Budgeting Tips for Inspections of Fire Monitoring and Security Systems

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If you’re responsible for multi-unit housing or any large building that has a fire alarm or security alarm system, you need to know how to plan for inspections and incorporate the expected costs into your annual budget. Here is some help on how to do that.

What Needs to Be Inspected and How Often

Let’s start on the fire side. Fire alarms and fire systems need annual tests and inspections. This includes inspecting the sprinklers, piping, valve assemblies, fire pump, standpipe, extinguishers, and emergency lights. Here is more detail on the specific inspections required for each part of your fire system and all the devices connected to the fire alarm panel.

Dry Pipe

If you have a dry pipe sprinkler system that doesn’t fill with water until a fire happens, and then the water flows to the sprinkler heads, you need to have that tested every 3 years. The purpose of this is to test a full trip of the system, making sure water can reach the sprinklers within 30 seconds. The system must also be filled with water and let sit for two hours to test the system’s integrity.  


Standpipes that a hose can be connected to in case of a fire are supposed to be inspected every 5 years. The test requires achieving 200 psi of pressure for two hours.


An internal inspection, which includes opening a flushing connection on one end of the main and removing a sprinkler head near the end of a branch line, is to be done every 5 years. The sprinkler heads themselves require additional inspections less frequently (the timing depends on the type of system you have). 

  • A sprinkler system with dry heads must be inspected every 10 years.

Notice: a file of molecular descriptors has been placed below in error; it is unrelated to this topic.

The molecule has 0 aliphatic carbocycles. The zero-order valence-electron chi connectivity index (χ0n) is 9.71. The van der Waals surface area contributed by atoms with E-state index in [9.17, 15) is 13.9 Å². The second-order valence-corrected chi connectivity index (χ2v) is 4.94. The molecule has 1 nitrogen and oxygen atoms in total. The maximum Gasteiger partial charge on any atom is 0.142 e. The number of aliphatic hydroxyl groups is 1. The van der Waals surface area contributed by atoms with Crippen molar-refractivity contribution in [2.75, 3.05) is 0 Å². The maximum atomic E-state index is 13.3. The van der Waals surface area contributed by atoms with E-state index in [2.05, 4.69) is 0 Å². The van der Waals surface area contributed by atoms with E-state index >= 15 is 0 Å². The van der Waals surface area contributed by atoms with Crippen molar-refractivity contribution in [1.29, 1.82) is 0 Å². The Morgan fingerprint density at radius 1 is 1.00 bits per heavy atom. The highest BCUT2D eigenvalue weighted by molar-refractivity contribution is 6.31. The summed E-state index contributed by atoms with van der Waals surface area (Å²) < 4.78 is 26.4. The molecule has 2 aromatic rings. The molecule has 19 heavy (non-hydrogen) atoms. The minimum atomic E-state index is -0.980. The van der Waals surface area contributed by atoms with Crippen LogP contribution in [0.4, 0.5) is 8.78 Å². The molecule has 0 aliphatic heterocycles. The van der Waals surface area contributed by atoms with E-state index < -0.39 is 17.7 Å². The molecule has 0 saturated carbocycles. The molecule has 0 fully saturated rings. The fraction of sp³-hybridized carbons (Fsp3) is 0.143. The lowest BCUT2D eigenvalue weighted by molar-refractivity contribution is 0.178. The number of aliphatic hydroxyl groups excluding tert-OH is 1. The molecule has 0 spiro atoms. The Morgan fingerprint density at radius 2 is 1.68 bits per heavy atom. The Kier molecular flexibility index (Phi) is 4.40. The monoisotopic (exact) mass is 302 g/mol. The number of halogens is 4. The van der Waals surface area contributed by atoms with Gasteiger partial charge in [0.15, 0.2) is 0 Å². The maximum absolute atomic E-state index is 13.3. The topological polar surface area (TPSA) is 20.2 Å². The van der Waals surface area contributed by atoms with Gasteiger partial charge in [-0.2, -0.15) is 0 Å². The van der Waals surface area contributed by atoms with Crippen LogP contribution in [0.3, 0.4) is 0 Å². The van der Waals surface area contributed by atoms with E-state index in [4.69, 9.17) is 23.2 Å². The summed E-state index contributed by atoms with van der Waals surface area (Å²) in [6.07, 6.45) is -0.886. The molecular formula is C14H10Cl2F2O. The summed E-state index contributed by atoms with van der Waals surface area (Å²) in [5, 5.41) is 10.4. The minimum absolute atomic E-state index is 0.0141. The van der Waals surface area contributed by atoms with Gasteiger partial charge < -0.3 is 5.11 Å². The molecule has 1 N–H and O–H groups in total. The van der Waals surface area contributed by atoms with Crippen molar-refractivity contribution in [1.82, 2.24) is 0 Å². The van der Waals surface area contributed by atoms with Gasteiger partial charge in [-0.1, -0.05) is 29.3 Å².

• Quick response (QR) sprinkler heads must be inspected every 20 years. 
  • Standard response sprinkler heads must be tested after 50 years. 

Kitchen Hoods

Restaurants or other facilities with kitchen hoods that have fire suppression systems must be inspected every six months. It’s a best practice to have the owner visually inspect a kitchen hood monthly as well. You’re looking for grease, damaged extinguishing lines, damaged nozzle caps, or anything out of the ordinary. A little preventive maintenance and regular inspections will make your building safer and could save you significant money (an uncontained fire in a restaurant can do tens of thousands of dollars worth of damage very quickly).

Fire Extinguishers

Fire extinguishers need to be visually inspected on a monthly basis. Check to make sure it’s there, it isn’t damaged, it’s fully charged and operational. A professional fire protection company must do a maintenance inspection every year. An internal maintenance inspection (along with  recharging the extinguisher) must be completed every 6 years for any extinguisher, whether it’s water, carbon dioxide, wet chemical, or any other extinguisher, and a hydrostatic test must be conducted every 12 years for any extinguisher. 


Get Help Keeping Track of Inspection Requirements

This may feel like a lot to keep track of. Brothers Fire & Security created a handy and simple  inspection scheduling form you can use to make it easier. We help customers fill out the form and, to make it even easier, we also keep track of when our customers need to have their required inspections done. We call a month ahead, and schedule for when it's convenient and bundle multiple services, thus interruption is minimal.

Here are some other ways to take the stress and worry out of planning and budgeting for inspections.

Save Slowly

It's always best to plan for obtalesence. Figure out what a new fire or alarm system will cost and put a little money into an account each month. That way, when you have to spend it on either a repair, maintenance, or a replacement system, the money will already be there. A good rule of thumb is to start to save 1% of the cost of a system each month (and up to 5% if the system is already pretty old).

Life Safety Month 

If you operate multi-unit housing, designating a Life Safety Month is a good idea to get all of your inspections done. Let residents know that your life safety vendor will be on site and why the alarms will be going off. Alert people ahead of time and let them practice their exit plans.

Consolidate Services

Consider consolidating to just one vendor if you have separate companies monitoring your fire and security systems. This can save you money and cut down on the number of inspectors visiting your property each year. 

If you want to have a conversation about how to consolidate your monitoring needs, please contact us, and we’d be happy to help you.